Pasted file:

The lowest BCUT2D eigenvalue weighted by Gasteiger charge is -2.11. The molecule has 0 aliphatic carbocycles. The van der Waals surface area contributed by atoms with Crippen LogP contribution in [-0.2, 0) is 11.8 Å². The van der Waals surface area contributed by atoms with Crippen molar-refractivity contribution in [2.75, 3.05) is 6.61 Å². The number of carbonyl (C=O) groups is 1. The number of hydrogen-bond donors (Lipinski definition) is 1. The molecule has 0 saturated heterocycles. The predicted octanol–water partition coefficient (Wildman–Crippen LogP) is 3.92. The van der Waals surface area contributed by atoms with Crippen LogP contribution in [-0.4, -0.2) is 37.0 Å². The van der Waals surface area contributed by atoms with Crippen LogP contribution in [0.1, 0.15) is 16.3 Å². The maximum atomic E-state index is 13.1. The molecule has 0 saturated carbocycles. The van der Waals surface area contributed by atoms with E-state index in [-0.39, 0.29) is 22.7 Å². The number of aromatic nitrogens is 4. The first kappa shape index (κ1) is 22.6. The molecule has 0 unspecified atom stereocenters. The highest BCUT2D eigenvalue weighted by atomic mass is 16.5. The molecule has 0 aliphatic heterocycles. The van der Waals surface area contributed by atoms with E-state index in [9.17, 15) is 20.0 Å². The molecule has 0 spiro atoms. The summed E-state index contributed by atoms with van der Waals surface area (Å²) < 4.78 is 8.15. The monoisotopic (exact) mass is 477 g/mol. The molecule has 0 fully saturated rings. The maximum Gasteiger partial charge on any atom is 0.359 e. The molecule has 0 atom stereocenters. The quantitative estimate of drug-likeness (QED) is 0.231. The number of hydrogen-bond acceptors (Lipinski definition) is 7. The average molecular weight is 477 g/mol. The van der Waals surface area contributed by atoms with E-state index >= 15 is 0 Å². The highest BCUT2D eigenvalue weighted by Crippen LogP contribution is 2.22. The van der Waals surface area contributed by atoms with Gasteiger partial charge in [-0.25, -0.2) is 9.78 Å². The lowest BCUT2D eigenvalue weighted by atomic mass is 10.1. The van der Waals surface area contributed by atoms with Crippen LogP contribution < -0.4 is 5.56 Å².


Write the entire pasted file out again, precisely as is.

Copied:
The lowest BCUT2D eigenvalue weighted by Gasteiger charge is -2.11. The molecule has 0 aliphatic carbocycles. The van der Waals surface area contributed by atoms with Crippen LogP contribution in [-0.2, 0) is 11.8 Å². The van der Waals surface area contributed by atoms with Crippen molar-refractivity contribution in [2.75, 3.05) is 6.61 Å². The number of carbonyl (C=O) groups is 1. The number of hydrogen-bond donors (Lipinski definition) is 1. The molecule has 0 saturated heterocycles. The predicted octanol–water partition coefficient (Wildman–Crippen LogP) is 3.92. The van der Waals surface area contributed by atoms with Crippen LogP contribution in [-0.4, -0.2) is 37.0 Å². The van der Waals surface area contributed by atoms with Crippen LogP contribution in [0.1, 0.15) is 16.3 Å². The maximum atomic E-state index is 13.1. The molecule has 0 saturated carbocycles. The van der Waals surface area contributed by atoms with E-state index in [-0.39, 0.29) is 22.7 Å². The number of aromatic nitrogens is 4. The first kappa shape index (κ1) is 22.6. The molecule has 0 unspecified atom stereocenters. The highest BCUT2D eigenvalue weighted by atomic mass is 16.5. The molecule has 0 aliphatic heterocycles. The van der Waals surface area contributed by atoms with E-state index in [9.17, 15) is 20.0 Å². The molecule has 0 spiro atoms. The summed E-state index contributed by atoms with van der Waals surface area (Å²) < 4.78 is 8.15. The monoisotopic (exact) mass is 477 g/mol. The molecule has 0 fully saturated rings. The maximum Gasteiger partial charge on any atom is 0.359 e. The molecule has 0 atom stereocenters. The quantitative estimate of drug-likeness (QED) is 0.231. The number of hydrogen-bond acceptors (Lipinski definition) is 7. The average molecular weight is 477 g/mol. The van der Waals surface area contributed by atoms with E-state index >= 15 is 0 Å². The highest BCUT2D eigenvalue weighted by Crippen LogP contribution is 2.22. The van der Waals surface area contributed by atoms with Gasteiger partial charge in [-0.25, -0.2) is 9.78 Å². The lowest BCUT2D eigenvalue weighted by atomic mass is 10.1. The van der Waals surface area contributed by atoms with Crippen LogP contribution < -0.4 is 5.56 Å².